Inside, on the arena floor, it’s mostly men. A crowd has gathered before the stage to stand for hours—no sitting permitted—rather than wait in the stands. I strike up a conversation with a middle-aged couple. They’d been first in line that morning, before dawn; as a reward for this devotion, they had been presented by traveling evangelists with matching black long-sleeved shirts declaring in white block letters, TRUMP’S TWEETS MATTER. They’re missionaries themselves, says the husband, Pastor Sean Jones. He wears a red MAGA hat and a biblically full beard; his face looks weathered, wary, and wise. Wedged between his legs is a black hat that reads GOD WINS, a reference to a seminal QAnon post. He’d been gifted the shirt and the hat by another pastor, who, like Pastor Sean, travels from rally to rally. Pastor Sean’s gift for his fellow Trumpers, in turn, was a small New Testament enhanced with the U.S. Constitution, a document he believes was “God-breathed.” He says he’s distributed thousands.
Four years ago, the mood at Trump’s rallies was electric but heavy, a mix of anger and the possibility of “winning”—winning so much, Trump promised, that we’d get tired of winning. Since then he has won; and won and won and won. The energy now is victorious—and even darker. If the arena is a safe space for Trumpers, a church where the like-minded can join together in a sea of red hats, the world outside is scarier than ever. “Secret murders everywhere,” says Pastor Sean, his voice low and growly. “Pedophiles and evil.” That’s why he loves Trump: because he believes God has chosen Trump for this hour. That which Trump’s critics see as crude and divisive, Pastor Sean takes as proof of his anointing. He is God’s champion, a fighter, a “counterpuncher.” All of which has put Trump’s life in danger, says Pastor Sean. “He knows too much.”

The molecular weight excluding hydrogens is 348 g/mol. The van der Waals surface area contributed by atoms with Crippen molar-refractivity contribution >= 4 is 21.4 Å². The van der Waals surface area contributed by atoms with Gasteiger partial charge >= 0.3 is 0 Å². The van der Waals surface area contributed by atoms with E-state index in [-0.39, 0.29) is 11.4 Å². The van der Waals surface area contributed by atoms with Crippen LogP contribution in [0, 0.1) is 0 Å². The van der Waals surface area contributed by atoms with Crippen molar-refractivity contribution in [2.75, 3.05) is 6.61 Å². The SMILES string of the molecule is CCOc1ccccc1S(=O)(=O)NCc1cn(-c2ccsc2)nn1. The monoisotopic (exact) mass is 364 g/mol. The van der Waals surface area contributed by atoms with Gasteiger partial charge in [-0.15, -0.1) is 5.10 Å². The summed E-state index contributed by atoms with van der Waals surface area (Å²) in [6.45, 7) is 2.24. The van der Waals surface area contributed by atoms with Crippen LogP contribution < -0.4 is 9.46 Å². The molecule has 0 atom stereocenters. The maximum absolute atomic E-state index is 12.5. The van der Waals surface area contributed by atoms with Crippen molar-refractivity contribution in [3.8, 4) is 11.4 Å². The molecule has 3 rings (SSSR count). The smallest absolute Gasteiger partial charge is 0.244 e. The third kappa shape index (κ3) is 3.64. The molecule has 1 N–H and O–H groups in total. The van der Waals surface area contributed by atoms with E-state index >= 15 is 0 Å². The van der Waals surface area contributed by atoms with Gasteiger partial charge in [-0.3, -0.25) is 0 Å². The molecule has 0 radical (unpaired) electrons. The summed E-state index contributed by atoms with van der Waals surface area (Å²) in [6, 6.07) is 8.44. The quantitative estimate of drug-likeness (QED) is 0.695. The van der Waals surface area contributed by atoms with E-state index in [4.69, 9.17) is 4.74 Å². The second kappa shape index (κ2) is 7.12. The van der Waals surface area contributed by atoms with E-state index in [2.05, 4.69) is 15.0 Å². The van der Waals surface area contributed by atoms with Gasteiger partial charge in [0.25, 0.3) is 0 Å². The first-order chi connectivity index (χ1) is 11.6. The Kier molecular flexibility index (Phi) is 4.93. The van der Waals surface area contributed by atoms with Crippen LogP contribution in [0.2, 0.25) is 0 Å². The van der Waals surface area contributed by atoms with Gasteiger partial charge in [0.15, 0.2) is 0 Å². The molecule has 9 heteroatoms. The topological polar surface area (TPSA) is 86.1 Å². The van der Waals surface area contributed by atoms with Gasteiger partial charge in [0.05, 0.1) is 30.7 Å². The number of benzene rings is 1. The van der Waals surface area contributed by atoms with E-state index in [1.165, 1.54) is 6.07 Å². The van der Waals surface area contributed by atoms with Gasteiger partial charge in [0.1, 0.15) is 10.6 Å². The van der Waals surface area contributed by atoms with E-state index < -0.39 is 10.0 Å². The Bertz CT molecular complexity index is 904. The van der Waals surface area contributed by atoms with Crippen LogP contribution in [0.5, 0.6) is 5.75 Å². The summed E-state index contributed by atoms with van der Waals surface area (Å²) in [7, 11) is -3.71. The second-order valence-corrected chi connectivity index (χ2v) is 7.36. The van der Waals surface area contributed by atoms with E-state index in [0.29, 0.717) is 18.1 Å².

“THAT’S HOW RACISM WORKS AT A TRUMP RALLY….”
“About the Democrats?” I ask.
Pastor Sean nods. He is not like some of these people—he waves to the crowd—so deluded as to believe that most Democrats are conscious servants of Satan. Sean, himself a victim of SRA—Satanic Ritual Abuse—knows that there are those who do the devil’s work without realizing whom they serve. To him the great virtue of Trump is clarity. At this late hour, he says, with so many of us broken, so many of us scarred and wary, we cannot help but see through a glass darkly. But even in this dim tide the brightness grows, and we see illuminated not the glory but the horror: the American carnage, the vastness of the forces arrayed against God. Democrats, CNN, “all of it,” Pastor Sean grumbles, flicking a finger at the caged-in media pen where most of the press sits. “Lot of movie stars too,” he adds. He scans the crowd. “De Niro,” he mutters, low enough that I have to lean in to hear him. But before he can explain, the music stops; it is time to pledge allegiance. To the flag, sure, and to the president for which it stands, one man, under God.